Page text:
What is your highest and best use?

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As a lawyer, you do a lot of activities throughout the week, but what do you do best?

Take the time to answer this question because if you want to have the maximum success of which you are capable, what you do best is what you should do most of the time.

You may be good at a lot of things but you will achieve
more by becoming BRILLIANT at just a few.

Society pays top dollar for mastery. Your strategy should be to focus on your strengths and make them even stronger. Too often, we focus on improving our weaknesses. We realize that we don’t know how to build a web site, for example, and so we set out to learn. But learning how to build a web site is not going to make us more valuable to our clients. It is not the “highest and best use” of our time.

The 80/20 princple says that the majority of our results, probably in the neighborhood of 80%, come from a minority of our efforts (probably 20%). Conversely, only 20% of our results are derived from 80% of our activities. We can multiply our effectiveness, therefore, by spending more time on those high payoff, 20% activities that bring 80% of our results.

What are your 20% activities? What do you do best? What is it that if you could only do more of, it would add tremendous value to your practice? What brings you more income? What makes you more valuable to your clients? More attractive to referral sources?

When I set out to answer this question myself, I did an exercise that was a real eye-opener.The idea is to track all of your activities for a full week (in a spiral notebook or legal pad), noting everything you do, minute by minute, from the time you wake up to the time you go to bed. (If you want, you can limit this exercise to just your work hours, but if you’re like me, the line between work time and personal time is usually blurry.) Record everything you do, even if it takes just a minute or two, and how much time you spend doing it.

When you’re done, you should have a list of at least 50 activities you do throughout the week and the amount of time spent on each. Now, go through the list and put a star next to those things you believe are high payoff activities. They produce work product, generate revenue, or otherwise have a material role in your job description.

Now comes the hard part. Look again at the starred list and identify the THREE most important activities you do, the ones that give you the very highest payoff. What three things constitue "20% activities that produce 80% of results"? What if you come up with five things, or seven, or ten? Keep looking. Most of the time, you will be able to zero in on three things that contribute 80% of your results. You may have to combine items or describe them differently, but keep looking until you find those three.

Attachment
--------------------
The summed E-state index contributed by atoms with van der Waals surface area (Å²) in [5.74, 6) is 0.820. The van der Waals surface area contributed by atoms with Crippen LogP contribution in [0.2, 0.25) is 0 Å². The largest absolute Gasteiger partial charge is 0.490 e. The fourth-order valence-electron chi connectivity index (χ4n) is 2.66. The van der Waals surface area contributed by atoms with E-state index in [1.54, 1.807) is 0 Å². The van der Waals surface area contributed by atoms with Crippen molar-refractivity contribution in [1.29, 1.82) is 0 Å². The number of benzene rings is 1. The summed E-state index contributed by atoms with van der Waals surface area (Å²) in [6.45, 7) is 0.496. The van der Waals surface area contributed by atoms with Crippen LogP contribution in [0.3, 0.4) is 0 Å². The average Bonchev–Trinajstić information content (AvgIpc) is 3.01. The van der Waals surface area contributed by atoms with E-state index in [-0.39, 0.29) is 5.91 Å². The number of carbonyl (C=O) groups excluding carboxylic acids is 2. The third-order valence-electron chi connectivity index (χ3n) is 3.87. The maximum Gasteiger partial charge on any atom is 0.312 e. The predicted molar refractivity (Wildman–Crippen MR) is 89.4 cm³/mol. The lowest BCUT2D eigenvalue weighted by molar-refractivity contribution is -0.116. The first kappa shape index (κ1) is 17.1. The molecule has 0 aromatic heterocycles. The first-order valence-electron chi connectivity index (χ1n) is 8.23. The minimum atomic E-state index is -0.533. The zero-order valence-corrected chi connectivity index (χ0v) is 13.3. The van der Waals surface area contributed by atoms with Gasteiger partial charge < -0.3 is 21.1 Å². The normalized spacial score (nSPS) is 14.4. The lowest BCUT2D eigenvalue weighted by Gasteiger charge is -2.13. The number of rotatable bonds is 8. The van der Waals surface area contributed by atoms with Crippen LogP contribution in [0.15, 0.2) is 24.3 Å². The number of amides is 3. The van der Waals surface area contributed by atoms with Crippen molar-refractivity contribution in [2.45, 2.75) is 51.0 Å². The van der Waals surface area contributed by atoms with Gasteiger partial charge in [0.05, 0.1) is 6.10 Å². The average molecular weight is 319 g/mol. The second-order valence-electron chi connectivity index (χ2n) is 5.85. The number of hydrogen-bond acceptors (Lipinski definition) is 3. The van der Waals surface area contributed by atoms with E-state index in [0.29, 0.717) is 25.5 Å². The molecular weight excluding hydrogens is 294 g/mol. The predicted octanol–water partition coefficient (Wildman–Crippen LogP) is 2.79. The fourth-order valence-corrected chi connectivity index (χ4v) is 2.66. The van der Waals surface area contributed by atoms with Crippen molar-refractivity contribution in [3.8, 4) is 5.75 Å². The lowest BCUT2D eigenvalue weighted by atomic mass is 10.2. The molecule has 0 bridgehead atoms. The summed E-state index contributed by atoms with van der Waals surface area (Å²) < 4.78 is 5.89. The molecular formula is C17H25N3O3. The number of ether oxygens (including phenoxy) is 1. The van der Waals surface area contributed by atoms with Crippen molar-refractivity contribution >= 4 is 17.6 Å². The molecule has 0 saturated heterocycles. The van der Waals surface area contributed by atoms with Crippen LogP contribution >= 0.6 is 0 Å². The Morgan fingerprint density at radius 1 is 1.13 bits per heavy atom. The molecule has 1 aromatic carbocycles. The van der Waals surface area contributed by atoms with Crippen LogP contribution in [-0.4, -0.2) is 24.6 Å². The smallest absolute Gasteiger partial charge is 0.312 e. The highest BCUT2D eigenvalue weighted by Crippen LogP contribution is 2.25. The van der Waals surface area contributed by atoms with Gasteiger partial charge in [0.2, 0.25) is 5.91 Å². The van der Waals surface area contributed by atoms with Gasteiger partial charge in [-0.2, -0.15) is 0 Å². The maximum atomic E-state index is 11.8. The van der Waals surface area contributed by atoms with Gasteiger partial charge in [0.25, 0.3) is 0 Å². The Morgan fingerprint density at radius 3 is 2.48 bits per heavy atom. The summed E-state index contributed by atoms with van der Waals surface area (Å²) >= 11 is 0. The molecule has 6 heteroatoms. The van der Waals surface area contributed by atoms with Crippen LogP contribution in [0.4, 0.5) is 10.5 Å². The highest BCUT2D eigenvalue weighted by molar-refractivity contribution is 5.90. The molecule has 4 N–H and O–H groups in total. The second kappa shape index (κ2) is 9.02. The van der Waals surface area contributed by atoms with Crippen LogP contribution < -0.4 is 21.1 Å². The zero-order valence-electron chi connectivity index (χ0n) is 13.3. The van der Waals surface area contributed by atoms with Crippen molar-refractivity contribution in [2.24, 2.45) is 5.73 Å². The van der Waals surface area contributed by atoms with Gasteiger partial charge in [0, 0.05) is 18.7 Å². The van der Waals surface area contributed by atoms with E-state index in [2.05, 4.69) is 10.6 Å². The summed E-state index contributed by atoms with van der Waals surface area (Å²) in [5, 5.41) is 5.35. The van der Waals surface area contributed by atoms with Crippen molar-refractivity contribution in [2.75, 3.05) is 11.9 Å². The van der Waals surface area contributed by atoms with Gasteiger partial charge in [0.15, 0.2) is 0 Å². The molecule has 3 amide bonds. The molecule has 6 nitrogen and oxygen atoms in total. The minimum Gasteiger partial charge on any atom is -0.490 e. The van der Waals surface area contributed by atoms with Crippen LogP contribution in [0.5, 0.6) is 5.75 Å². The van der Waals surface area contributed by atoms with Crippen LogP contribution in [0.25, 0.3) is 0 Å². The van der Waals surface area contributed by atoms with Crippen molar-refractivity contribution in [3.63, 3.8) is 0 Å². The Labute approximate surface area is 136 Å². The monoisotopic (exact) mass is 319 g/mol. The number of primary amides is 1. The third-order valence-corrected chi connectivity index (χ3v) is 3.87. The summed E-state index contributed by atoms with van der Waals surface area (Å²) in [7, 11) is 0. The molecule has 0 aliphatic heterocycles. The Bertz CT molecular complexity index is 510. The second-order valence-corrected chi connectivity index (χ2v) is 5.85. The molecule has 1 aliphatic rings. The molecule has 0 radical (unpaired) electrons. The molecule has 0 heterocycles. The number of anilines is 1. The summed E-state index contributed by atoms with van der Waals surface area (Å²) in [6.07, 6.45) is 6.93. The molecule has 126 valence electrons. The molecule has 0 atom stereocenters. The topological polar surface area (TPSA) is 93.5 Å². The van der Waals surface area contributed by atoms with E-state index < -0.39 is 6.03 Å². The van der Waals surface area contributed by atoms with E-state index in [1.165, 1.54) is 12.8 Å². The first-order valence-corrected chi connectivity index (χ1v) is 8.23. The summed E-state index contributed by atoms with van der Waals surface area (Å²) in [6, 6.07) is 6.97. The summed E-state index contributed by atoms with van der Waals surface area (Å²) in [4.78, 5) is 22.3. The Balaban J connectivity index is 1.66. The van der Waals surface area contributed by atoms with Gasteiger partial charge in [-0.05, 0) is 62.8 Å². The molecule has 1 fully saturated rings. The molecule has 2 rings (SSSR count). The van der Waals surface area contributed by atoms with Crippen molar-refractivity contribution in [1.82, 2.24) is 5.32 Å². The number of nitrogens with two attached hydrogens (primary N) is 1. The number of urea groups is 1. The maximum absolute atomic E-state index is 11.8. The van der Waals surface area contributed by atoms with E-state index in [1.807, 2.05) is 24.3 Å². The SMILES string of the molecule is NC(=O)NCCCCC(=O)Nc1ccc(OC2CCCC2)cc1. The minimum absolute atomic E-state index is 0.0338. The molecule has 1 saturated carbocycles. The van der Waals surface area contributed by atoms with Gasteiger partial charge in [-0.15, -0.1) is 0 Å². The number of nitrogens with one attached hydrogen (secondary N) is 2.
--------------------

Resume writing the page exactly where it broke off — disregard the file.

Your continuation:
The next step is to add up the amount of time you spent on these three activities. Based on the number of hours you work each week, what percentage of your time was spent on these three activities?

If you’re like most people, you probably spend less than 30% of your time on high payoff activities. Imagine what would happen if you could double the time you spend on those activities.

YOUR RESULTS WOULD GO UP 160%!

That’s because you would be investing two blocks of time on activities that now produce 80% of your results, so you would get two blocks of 80% results. A corollary is that by spending more time on high payoff activities, you would get more accomplished in less time. If you are satisfied with the results you are getting but want to cut your work hours, this is the way.

Where do you find the time to do more high payoff activities? By eliminating as much of your low payoff activities as possible. Look at your list. What can you eliminate completely? Be ruthless. Remember, every hour of time you reclaim will be worth much more than an hour to you when you reinvest it in high payoff activities.

Next, for anything on the list that cannot be eliminated completely, look for ways to delegate or outsource them.

Your objective is to do only what you do best and delegate the rest.

You will find a number of activities that aren’t high payoff (your list of three) but cannot be eliminated or delegated. You are the one who must do them. First ask, "Is that really true?" We often fool ourselves into believing that nobody can do what we do, when in fact, there are many who can do it as well, or almost as well, and sometimes, better! Again, if it’s not one of your high payoff activities, find someone else to do it.

For those things that you and only you can do do, look for ways to do them less often. Do you really have to do them every week? And, what can you do more quickly? Are their any tools you could use? Can you get some training on how to do it more efficiently?

Finally, give yourself permission to relinquish perfectionism. Some things just aren’t as important as others, and while we still need to do them, "good enough" might just be good enough.

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